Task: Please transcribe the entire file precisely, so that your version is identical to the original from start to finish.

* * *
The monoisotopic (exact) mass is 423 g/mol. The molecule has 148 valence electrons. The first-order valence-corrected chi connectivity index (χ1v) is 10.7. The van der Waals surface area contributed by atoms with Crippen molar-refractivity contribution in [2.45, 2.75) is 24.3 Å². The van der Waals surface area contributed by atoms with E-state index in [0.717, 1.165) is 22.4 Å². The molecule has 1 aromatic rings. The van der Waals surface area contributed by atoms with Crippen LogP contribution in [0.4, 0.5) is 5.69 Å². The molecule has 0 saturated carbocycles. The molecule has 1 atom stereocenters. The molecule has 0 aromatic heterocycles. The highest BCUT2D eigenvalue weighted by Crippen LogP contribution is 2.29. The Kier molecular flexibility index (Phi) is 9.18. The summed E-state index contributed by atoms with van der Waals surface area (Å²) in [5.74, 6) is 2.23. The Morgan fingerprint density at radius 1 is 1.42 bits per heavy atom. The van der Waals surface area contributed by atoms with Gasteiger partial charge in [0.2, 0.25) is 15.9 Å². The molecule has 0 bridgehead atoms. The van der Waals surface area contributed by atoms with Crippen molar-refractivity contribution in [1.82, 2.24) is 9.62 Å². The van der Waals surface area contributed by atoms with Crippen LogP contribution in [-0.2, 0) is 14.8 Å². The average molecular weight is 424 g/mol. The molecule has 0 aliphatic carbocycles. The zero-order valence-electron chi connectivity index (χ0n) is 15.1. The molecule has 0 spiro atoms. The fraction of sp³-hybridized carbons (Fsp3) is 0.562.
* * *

The monoisotopic (exact) mass is 423 g/mol. The molecule has 148 valence electrons. The first-order valence-corrected chi connectivity index (χ1v) is 10.7. The van der Waals surface area contributed by atoms with Crippen molar-refractivity contribution in [2.45, 2.75) is 24.3 Å². The van der Waals surface area contributed by atoms with E-state index in [0.717, 1.165) is 22.4 Å². The molecule has 1 aromatic rings. The van der Waals surface area contributed by atoms with Crippen LogP contribution in [0.4, 0.5) is 5.69 Å². The molecule has 0 saturated carbocycles. The molecule has 1 atom stereocenters. The molecule has 0 aromatic heterocycles. The highest BCUT2D eigenvalue weighted by Crippen LogP contribution is 2.29. The Kier molecular flexibility index (Phi) is 9.18. The summed E-state index contributed by atoms with van der Waals surface area (Å²) in [5.74, 6) is 2.23. The Morgan fingerprint density at radius 1 is 1.42 bits per heavy atom. The van der Waals surface area contributed by atoms with Gasteiger partial charge in [0.2, 0.25) is 15.9 Å². The molecule has 0 bridgehead atoms. The van der Waals surface area contributed by atoms with Crippen molar-refractivity contribution in [1.82, 2.24) is 9.62 Å². The van der Waals surface area contributed by atoms with Crippen LogP contribution in [-0.2, 0) is 14.8 Å². The average molecular weight is 424 g/mol. The molecule has 0 aliphatic carbocycles. The zero-order valence-electron chi connectivity index (χ0n) is 15.1. The molecule has 0 spiro atoms. The fraction of sp³-hybridized carbons (Fsp3) is 0.562.